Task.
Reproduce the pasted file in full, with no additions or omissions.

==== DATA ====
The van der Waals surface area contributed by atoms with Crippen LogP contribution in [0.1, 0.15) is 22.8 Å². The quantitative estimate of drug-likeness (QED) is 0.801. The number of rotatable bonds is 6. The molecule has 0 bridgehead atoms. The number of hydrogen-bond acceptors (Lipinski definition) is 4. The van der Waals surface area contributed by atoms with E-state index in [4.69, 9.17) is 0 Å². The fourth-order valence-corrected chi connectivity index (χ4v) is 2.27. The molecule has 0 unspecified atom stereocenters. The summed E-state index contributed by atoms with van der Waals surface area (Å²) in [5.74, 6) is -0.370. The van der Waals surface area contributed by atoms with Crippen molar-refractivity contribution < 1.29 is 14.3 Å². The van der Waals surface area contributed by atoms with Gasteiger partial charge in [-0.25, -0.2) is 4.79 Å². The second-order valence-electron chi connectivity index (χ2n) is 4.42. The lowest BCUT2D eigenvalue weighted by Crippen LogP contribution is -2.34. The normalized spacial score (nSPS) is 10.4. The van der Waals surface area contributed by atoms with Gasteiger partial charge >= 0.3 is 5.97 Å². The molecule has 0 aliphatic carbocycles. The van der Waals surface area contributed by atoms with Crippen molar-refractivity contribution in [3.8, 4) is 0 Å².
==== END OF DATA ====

The van der Waals surface area contributed by atoms with Crippen LogP contribution in [0.1, 0.15) is 22.8 Å². The quantitative estimate of drug-likeness (QED) is 0.801. The number of rotatable bonds is 6. The molecule has 0 bridgehead atoms. The number of hydrogen-bond acceptors (Lipinski definition) is 4. The van der Waals surface area contributed by atoms with E-state index in [4.69, 9.17) is 0 Å². The fourth-order valence-corrected chi connectivity index (χ4v) is 2.27. The molecule has 0 unspecified atom stereocenters. The summed E-state index contributed by atoms with van der Waals surface area (Å²) in [5.74, 6) is -0.370. The van der Waals surface area contributed by atoms with Crippen molar-refractivity contribution < 1.29 is 14.3 Å². The van der Waals surface area contributed by atoms with Gasteiger partial charge in [-0.25, -0.2) is 4.79 Å². The second-order valence-electron chi connectivity index (χ2n) is 4.42. The lowest BCUT2D eigenvalue weighted by Crippen LogP contribution is -2.34. The normalized spacial score (nSPS) is 10.4. The van der Waals surface area contributed by atoms with Gasteiger partial charge >= 0.3 is 5.97 Å². The molecule has 0 aliphatic carbocycles. The van der Waals surface area contributed by atoms with Crippen molar-refractivity contribution in [3.8, 4) is 0 Å².